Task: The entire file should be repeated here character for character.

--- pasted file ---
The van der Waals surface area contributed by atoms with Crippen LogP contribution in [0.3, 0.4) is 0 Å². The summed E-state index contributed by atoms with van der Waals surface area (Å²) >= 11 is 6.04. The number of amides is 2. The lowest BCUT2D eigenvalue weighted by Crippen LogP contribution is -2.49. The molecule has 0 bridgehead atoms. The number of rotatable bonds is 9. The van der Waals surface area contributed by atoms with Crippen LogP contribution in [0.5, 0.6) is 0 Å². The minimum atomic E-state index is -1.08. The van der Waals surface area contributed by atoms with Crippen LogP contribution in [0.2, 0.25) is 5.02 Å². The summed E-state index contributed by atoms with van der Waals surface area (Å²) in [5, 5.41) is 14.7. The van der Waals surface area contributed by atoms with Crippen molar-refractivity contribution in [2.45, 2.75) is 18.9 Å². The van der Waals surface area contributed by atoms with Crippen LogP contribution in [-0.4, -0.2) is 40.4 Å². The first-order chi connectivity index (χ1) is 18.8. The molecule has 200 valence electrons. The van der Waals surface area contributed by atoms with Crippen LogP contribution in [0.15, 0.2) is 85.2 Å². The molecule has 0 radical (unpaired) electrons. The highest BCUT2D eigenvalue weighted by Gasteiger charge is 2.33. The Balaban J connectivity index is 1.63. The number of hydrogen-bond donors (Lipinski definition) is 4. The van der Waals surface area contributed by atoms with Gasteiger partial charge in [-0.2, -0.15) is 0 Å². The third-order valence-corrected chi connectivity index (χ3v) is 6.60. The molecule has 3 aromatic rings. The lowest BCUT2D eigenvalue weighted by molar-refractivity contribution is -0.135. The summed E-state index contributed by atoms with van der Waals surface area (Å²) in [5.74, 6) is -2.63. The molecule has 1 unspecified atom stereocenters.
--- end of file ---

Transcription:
The van der Waals surface area contributed by atoms with Crippen LogP contribution in [0.3, 0.4) is 0 Å². The summed E-state index contributed by atoms with van der Waals surface area (Å²) >= 11 is 6.04. The number of amides is 2. The lowest BCUT2D eigenvalue weighted by Crippen LogP contribution is -2.49. The molecule has 0 bridgehead atoms. The number of rotatable bonds is 9. The van der Waals surface area contributed by atoms with Crippen LogP contribution in [0.5, 0.6) is 0 Å². The minimum atomic E-state index is -1.08. The van der Waals surface area contributed by atoms with Crippen LogP contribution in [0.2, 0.25) is 5.02 Å². The summed E-state index contributed by atoms with van der Waals surface area (Å²) in [5, 5.41) is 14.7. The van der Waals surface area contributed by atoms with Crippen molar-refractivity contribution in [2.45, 2.75) is 18.9 Å². The van der Waals surface area contributed by atoms with Crippen LogP contribution in [-0.4, -0.2) is 40.4 Å². The first-order chi connectivity index (χ1) is 18.8. The molecule has 200 valence electrons. The van der Waals surface area contributed by atoms with Crippen LogP contribution in [0.15, 0.2) is 85.2 Å². The molecule has 0 radical (unpaired) electrons. The highest BCUT2D eigenvalue weighted by Gasteiger charge is 2.33. The Balaban J connectivity index is 1.63. The number of hydrogen-bond donors (Lipinski definition) is 4. The van der Waals surface area contributed by atoms with Gasteiger partial charge in [-0.2, -0.15) is 0 Å². The third-order valence-corrected chi connectivity index (χ3v) is 6.60. The molecule has 3 aromatic rings. The lowest BCUT2D eigenvalue weighted by molar-refractivity contribution is -0.135. The summed E-state index contributed by atoms with van der Waals surface area (Å²) in [5.74, 6) is -2.63. The molecule has 1 unspecified atom stereocenters.